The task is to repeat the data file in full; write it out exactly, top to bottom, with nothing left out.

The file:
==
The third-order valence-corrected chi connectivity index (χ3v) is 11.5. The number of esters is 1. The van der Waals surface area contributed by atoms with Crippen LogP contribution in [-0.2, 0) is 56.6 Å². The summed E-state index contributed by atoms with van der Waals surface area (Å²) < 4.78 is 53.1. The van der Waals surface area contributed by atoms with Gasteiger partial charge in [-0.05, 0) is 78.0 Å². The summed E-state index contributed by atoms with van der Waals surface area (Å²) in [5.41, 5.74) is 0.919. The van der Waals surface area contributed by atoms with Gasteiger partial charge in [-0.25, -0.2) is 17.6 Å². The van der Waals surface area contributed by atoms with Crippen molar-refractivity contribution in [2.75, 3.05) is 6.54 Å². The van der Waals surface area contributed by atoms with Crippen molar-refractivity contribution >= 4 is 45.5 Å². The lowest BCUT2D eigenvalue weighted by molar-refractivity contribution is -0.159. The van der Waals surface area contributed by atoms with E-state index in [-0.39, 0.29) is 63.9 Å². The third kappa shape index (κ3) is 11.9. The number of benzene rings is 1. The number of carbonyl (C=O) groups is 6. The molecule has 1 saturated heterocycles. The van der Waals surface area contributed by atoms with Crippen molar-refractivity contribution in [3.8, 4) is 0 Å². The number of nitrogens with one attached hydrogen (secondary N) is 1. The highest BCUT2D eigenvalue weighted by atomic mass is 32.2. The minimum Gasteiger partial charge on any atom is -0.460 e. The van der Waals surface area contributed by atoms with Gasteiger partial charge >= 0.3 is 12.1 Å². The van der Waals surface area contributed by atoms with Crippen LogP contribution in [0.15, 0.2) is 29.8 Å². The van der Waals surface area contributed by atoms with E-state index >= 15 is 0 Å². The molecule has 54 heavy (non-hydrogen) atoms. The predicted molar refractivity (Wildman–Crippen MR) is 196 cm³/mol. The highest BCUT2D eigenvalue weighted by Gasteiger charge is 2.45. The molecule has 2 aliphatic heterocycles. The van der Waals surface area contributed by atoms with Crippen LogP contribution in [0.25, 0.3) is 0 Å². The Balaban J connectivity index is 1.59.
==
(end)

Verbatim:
The third-order valence-corrected chi connectivity index (χ3v) is 11.5. The number of esters is 1. The van der Waals surface area contributed by atoms with Crippen LogP contribution in [-0.2, 0) is 56.6 Å². The summed E-state index contributed by atoms with van der Waals surface area (Å²) < 4.78 is 53.1. The van der Waals surface area contributed by atoms with Gasteiger partial charge in [-0.05, 0) is 78.0 Å². The summed E-state index contributed by atoms with van der Waals surface area (Å²) in [5.41, 5.74) is 0.919. The van der Waals surface area contributed by atoms with Gasteiger partial charge in [-0.25, -0.2) is 17.6 Å². The van der Waals surface area contributed by atoms with Crippen molar-refractivity contribution in [2.75, 3.05) is 6.54 Å². The van der Waals surface area contributed by atoms with Crippen molar-refractivity contribution >= 4 is 45.5 Å². The lowest BCUT2D eigenvalue weighted by molar-refractivity contribution is -0.159. The van der Waals surface area contributed by atoms with E-state index in [-0.39, 0.29) is 63.9 Å². The third kappa shape index (κ3) is 11.9. The number of benzene rings is 1. The number of carbonyl (C=O) groups is 6. The molecule has 1 saturated heterocycles. The van der Waals surface area contributed by atoms with Crippen molar-refractivity contribution in [3.8, 4) is 0 Å². The number of nitrogens with one attached hydrogen (secondary N) is 1. The highest BCUT2D eigenvalue weighted by atomic mass is 32.2. The minimum Gasteiger partial charge on any atom is -0.460 e. The van der Waals surface area contributed by atoms with Gasteiger partial charge >= 0.3 is 12.1 Å². The van der Waals surface area contributed by atoms with Crippen LogP contribution in [0.15, 0.2) is 29.8 Å². The van der Waals surface area contributed by atoms with E-state index >= 15 is 0 Å². The molecule has 54 heavy (non-hydrogen) atoms. The predicted molar refractivity (Wildman–Crippen MR) is 196 cm³/mol. The highest BCUT2D eigenvalue weighted by Gasteiger charge is 2.45. The molecule has 2 aliphatic heterocycles. The van der Waals surface area contributed by atoms with Crippen LogP contribution in [0.25, 0.3) is 0 Å². The Balaban J connectivity index is 1.59.